Bank of America Corp. and Wells Fargo & Co. were ordered to pay about $5.2 million in fines and restitution by the Financial Industry Regulatory Authority over sales of loan funds.
Brokers at units of the two banks recommended funds that invested in floating-rate debt to customers who weren’t looking for risky deals, the industry-funded regulatory group said today in a statement. Bank of America was fined $900,000 and ordered to reimburse $1.1 million in losses, while San Francisco-based Wells Fargo was ordered to pay a $1.25 million fine and about $2 million in restitution.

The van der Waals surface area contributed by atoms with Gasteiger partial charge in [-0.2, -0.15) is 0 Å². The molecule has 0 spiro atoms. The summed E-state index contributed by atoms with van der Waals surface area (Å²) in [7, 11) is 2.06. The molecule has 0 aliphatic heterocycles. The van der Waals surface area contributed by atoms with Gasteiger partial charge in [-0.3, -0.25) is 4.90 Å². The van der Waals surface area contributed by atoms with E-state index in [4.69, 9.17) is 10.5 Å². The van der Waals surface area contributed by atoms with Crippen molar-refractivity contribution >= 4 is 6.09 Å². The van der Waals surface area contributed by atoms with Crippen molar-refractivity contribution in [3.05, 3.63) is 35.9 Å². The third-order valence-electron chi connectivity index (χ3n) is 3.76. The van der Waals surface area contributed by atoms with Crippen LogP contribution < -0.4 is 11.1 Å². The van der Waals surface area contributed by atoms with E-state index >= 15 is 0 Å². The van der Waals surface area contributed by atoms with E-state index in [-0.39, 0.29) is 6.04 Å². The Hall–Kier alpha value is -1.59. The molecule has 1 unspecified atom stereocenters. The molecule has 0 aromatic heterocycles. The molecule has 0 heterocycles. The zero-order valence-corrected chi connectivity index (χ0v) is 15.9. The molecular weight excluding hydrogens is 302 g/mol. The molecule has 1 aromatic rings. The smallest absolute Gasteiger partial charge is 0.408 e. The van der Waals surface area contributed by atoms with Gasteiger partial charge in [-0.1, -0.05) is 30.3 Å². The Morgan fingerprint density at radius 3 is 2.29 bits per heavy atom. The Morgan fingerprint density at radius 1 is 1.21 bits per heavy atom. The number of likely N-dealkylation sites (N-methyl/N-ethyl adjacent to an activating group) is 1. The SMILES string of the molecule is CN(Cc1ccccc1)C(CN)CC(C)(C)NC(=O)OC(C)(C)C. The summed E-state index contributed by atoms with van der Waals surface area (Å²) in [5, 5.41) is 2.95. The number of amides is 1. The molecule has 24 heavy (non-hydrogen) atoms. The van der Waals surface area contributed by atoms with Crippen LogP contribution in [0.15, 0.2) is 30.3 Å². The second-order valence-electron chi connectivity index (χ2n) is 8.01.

Salespeople at Banc of America Investment Services and Wells Fargo Investments recommended the unsuitable mutual funds in 2007 and 2008, FINRA said in regulatory filings. Customers lost money when they sold the funds after their value fell during the financial crisis, according to the regulator.
“Wells Fargo and Banc of America allowed their brokers to sell floating-rate bank loan funds to investors for whom the positions were unsuitable, resulting in significant losses to many customers,” Brad Bennett, FINRA’s chief of enforcement, said in the statement.
The banks neither admitted nor denied the charges, FINRA said. Bill Halldin, a spokesman for Charlotte, North Carolina-based Bank of America, said the firm was pleased to resolve the issue, while Wells Fargo’s Erica Van Ross declined to comment on FINRA’s allegations.